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Shallow Hal (Peter and Bobby Farrelly) 2001

The Farrelly brothers’ films are notorious for wandering between good and bad taste, but Shallow Hal, their latest film, is so generally good-hearted, that you question how they made something so flat-out offensive as Me, Myself, and Irene at all. Irene was a one-joke film, and that joke repeatedly rubbed the audience’s face in the schizophrenia of Jim Carey’s main character. It was a mean, ugly movie and I was worried that Shallow Hal, with its skewering of overweight people, would be more of the same. It’s not. Shallow Hal is a somewhat confused, touchy-feely message movie.

Jack Black plays Hal, a guy who goes for women that are way out of his league, since his father (a priest) told him not to settle for anything in love but “hot young tail”. The film is pretty sly to make this proclamation come from a guy who’s doped out on morphine, and that decision helps the film evade much of the meanness inherent in the film’s unapologetic stance that (gasp!) ugly people exist. When Hal is stuck in an elevator with self-help guru Tony Richards, Richards hypnotizes Hal so he can only see people for their inner beauty (how he can determine the inner beauty of a girl on the sidewalk while driving down the street is never really discussed). The way that the film classifies self-help as a form of self-delusion is fairly crafty. After the hypnosis, Hal predictably meets Rosemary (Gwyneth Paltrow), a good-hearted girl that is morbidly obese. Hal becomes infatuated with her based on her looks.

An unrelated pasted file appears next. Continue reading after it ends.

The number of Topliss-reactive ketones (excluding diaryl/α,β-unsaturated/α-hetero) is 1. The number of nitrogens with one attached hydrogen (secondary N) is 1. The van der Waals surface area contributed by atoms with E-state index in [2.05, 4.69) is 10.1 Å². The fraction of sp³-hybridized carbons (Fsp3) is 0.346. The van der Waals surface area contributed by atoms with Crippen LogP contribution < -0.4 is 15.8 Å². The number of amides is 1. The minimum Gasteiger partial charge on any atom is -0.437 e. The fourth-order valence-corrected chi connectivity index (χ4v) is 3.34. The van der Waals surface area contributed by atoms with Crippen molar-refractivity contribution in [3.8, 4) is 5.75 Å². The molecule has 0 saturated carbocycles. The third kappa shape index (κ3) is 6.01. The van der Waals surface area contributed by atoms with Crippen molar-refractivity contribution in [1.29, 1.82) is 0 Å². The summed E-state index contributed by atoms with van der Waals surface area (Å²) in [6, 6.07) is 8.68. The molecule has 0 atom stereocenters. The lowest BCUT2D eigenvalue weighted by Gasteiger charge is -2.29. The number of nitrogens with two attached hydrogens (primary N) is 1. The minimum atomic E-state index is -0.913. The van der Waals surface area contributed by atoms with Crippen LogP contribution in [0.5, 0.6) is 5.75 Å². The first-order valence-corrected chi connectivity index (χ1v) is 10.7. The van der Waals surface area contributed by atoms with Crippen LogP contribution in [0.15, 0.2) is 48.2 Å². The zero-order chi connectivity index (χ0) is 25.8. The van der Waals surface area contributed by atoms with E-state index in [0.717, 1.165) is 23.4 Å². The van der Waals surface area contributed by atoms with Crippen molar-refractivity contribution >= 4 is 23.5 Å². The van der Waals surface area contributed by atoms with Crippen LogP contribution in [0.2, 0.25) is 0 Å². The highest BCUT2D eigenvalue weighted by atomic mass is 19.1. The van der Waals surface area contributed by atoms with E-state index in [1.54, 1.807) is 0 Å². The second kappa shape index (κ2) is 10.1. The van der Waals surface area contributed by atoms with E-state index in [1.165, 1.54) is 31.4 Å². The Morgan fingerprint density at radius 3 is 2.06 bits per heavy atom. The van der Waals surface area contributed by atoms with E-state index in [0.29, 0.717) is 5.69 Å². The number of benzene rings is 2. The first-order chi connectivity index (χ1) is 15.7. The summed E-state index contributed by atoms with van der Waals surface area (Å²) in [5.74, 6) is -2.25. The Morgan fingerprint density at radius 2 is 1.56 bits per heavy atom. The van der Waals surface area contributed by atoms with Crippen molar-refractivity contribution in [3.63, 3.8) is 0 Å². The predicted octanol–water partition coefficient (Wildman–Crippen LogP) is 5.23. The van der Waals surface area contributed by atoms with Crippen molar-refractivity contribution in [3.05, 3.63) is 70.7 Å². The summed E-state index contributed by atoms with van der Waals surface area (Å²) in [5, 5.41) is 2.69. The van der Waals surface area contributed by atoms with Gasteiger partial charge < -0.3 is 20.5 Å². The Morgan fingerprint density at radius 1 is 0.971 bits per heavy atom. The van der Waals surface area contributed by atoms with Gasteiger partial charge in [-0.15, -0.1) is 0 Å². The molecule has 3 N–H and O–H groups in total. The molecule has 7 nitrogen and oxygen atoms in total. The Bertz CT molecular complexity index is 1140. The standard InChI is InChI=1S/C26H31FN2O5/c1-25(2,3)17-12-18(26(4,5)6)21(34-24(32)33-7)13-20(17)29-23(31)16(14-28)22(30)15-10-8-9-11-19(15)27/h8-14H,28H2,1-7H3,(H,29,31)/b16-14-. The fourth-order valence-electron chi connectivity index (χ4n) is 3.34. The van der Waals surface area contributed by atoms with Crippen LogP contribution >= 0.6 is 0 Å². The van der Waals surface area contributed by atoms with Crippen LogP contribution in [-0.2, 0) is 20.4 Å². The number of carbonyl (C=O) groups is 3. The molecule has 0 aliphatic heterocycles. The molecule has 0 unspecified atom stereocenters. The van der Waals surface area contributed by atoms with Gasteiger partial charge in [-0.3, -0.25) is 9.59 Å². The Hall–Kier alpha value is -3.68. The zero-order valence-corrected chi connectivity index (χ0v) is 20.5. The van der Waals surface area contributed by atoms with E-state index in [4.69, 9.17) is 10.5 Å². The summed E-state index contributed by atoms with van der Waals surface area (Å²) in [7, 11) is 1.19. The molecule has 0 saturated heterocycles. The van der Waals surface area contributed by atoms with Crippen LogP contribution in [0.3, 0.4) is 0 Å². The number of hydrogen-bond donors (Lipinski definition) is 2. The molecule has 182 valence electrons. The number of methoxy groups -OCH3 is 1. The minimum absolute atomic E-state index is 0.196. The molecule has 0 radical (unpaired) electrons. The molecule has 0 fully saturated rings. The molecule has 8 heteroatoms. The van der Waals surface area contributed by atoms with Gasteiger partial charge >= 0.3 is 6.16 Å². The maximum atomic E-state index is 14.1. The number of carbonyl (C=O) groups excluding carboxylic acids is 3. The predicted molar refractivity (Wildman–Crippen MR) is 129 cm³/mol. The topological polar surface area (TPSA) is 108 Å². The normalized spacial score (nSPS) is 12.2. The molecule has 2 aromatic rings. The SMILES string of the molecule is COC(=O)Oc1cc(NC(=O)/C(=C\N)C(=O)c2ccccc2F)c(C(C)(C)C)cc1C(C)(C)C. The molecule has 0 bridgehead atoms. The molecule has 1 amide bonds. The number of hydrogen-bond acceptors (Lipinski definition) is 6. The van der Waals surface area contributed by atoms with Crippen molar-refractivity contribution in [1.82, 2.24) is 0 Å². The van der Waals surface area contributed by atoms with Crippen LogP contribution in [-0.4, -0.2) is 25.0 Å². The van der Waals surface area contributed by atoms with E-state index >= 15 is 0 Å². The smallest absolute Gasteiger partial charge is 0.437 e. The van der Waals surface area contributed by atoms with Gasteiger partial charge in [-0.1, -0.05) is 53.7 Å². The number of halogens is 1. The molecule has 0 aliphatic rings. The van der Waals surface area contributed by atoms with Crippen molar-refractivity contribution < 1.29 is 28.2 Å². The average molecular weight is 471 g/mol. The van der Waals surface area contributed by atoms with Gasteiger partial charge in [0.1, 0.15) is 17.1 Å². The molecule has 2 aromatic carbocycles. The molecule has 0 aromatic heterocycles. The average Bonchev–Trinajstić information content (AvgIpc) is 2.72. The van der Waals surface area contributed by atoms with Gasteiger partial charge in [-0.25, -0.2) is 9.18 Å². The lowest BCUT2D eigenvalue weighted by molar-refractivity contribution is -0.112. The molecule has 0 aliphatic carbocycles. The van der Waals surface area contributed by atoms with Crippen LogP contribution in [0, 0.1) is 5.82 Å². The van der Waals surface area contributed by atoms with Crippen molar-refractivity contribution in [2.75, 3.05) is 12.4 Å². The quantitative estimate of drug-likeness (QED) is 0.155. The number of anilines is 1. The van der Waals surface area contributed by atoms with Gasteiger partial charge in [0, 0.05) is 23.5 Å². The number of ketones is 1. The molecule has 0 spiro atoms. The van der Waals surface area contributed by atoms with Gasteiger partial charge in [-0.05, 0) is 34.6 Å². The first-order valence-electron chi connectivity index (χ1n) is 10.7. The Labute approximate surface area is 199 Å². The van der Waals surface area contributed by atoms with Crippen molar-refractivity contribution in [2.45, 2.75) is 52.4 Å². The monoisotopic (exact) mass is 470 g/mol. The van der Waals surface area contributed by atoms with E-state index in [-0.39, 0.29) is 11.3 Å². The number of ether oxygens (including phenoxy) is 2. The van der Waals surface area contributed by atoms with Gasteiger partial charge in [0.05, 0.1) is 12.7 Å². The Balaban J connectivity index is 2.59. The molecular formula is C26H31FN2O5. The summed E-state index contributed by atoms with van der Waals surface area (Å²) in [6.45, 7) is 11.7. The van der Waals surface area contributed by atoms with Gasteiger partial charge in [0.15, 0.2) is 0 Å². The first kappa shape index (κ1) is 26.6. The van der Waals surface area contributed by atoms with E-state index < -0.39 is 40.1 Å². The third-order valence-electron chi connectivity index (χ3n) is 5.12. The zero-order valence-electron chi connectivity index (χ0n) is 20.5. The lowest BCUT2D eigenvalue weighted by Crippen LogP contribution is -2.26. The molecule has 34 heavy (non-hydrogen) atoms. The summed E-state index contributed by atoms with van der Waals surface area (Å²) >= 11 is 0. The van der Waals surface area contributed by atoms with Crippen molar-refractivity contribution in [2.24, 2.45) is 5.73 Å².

The message of the film seems a bit misguided. The suggestion that all ugly people are inherently beautiful inside seems rather stupid, as does the one that most good-looking people tend to be miserable cads. Casting Jack Black as Hal makes sense. He’s hardly a stud, and his superficiality and dismissal of any woman he deems unfit are more galling as a result. Still, he’s no great dramatic actor, so his eventual metamorphosis feels a bit false. Paltrow’s Rosemary is a much fuller character, however. She’s resigned herself to an unhappy life, and because of her low self-esteem, she takes offense when Hal tells her she’s beautiful. The film allows her to be kind, smart, and witty, and that’s something of a rarity for a female character, especially for one of her girth. Oddly, most of the time Rosemary is seen as witty, she is seen in her thin, fake version. The fat Rosemary rears her head when she is sulking or breaking furniture with her ass. For the most part, the film eschews the comedic set pieces that dominated the other Farrelly movies, and settles on humor that tends to be more dialogue and character driven. Sure, some of the gags are sight gags, but they also tend to be less funny than the contradictions in character that are on display. Despite these inconsistencies, the film seems well intentioned, and its general sense of decency carries it a long way. Perhaps, next time, the Farrelly brothers will consider thinking through their message, though.



Jeremy Heilman